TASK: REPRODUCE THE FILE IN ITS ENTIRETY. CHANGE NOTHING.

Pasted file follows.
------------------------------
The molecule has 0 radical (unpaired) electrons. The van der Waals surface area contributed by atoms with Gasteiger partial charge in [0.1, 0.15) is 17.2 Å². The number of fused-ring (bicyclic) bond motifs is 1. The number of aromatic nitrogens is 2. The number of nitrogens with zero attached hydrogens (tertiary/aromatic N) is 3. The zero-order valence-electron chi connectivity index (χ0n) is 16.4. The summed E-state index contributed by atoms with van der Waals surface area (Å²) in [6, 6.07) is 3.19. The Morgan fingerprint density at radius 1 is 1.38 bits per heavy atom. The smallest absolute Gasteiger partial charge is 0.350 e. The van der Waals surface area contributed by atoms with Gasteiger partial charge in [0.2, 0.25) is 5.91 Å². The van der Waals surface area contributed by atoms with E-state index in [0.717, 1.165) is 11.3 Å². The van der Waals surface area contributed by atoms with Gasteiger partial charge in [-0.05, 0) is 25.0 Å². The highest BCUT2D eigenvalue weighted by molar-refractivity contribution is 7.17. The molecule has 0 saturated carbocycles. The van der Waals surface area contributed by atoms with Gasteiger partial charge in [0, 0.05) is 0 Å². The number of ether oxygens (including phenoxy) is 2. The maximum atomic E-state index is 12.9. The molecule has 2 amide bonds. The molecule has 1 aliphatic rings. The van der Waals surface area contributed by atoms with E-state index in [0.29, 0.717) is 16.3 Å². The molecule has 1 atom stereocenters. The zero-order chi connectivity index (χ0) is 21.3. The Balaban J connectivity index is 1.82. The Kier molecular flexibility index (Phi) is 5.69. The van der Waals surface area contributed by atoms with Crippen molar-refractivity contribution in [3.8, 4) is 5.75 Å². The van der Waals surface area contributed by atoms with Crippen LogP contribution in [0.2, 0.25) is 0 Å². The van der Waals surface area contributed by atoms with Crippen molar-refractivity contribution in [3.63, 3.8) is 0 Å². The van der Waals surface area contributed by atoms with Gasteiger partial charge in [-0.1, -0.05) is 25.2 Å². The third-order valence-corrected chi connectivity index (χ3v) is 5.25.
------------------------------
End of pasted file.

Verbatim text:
The molecule has 0 radical (unpaired) electrons. The van der Waals surface area contributed by atoms with Gasteiger partial charge in [0.1, 0.15) is 17.2 Å². The number of fused-ring (bicyclic) bond motifs is 1. The number of aromatic nitrogens is 2. The number of nitrogens with zero attached hydrogens (tertiary/aromatic N) is 3. The zero-order valence-electron chi connectivity index (χ0n) is 16.4. The summed E-state index contributed by atoms with van der Waals surface area (Å²) in [6, 6.07) is 3.19. The Morgan fingerprint density at radius 1 is 1.38 bits per heavy atom. The smallest absolute Gasteiger partial charge is 0.350 e. The van der Waals surface area contributed by atoms with Gasteiger partial charge in [0.2, 0.25) is 5.91 Å². The van der Waals surface area contributed by atoms with E-state index in [0.717, 1.165) is 11.3 Å². The van der Waals surface area contributed by atoms with Gasteiger partial charge in [-0.05, 0) is 25.0 Å². The highest BCUT2D eigenvalue weighted by molar-refractivity contribution is 7.17. The molecule has 0 saturated carbocycles. The van der Waals surface area contributed by atoms with Gasteiger partial charge in [0, 0.05) is 0 Å². The number of ether oxygens (including phenoxy) is 2. The maximum atomic E-state index is 12.9. The molecule has 2 amide bonds. The molecule has 1 aliphatic rings. The van der Waals surface area contributed by atoms with E-state index in [0.29, 0.717) is 16.3 Å². The molecule has 1 atom stereocenters. The zero-order chi connectivity index (χ0) is 21.3. The Balaban J connectivity index is 1.82. The Kier molecular flexibility index (Phi) is 5.69. The van der Waals surface area contributed by atoms with Crippen molar-refractivity contribution in [3.8, 4) is 5.75 Å². The van der Waals surface area contributed by atoms with Crippen LogP contribution in [0.2, 0.25) is 0 Å². The van der Waals surface area contributed by atoms with Crippen molar-refractivity contribution in [3.63, 3.8) is 0 Å². The van der Waals surface area contributed by atoms with Gasteiger partial charge in [-0.1, -0.05) is 25.2 Å². The third-order valence-corrected chi connectivity index (χ3v) is 5.25.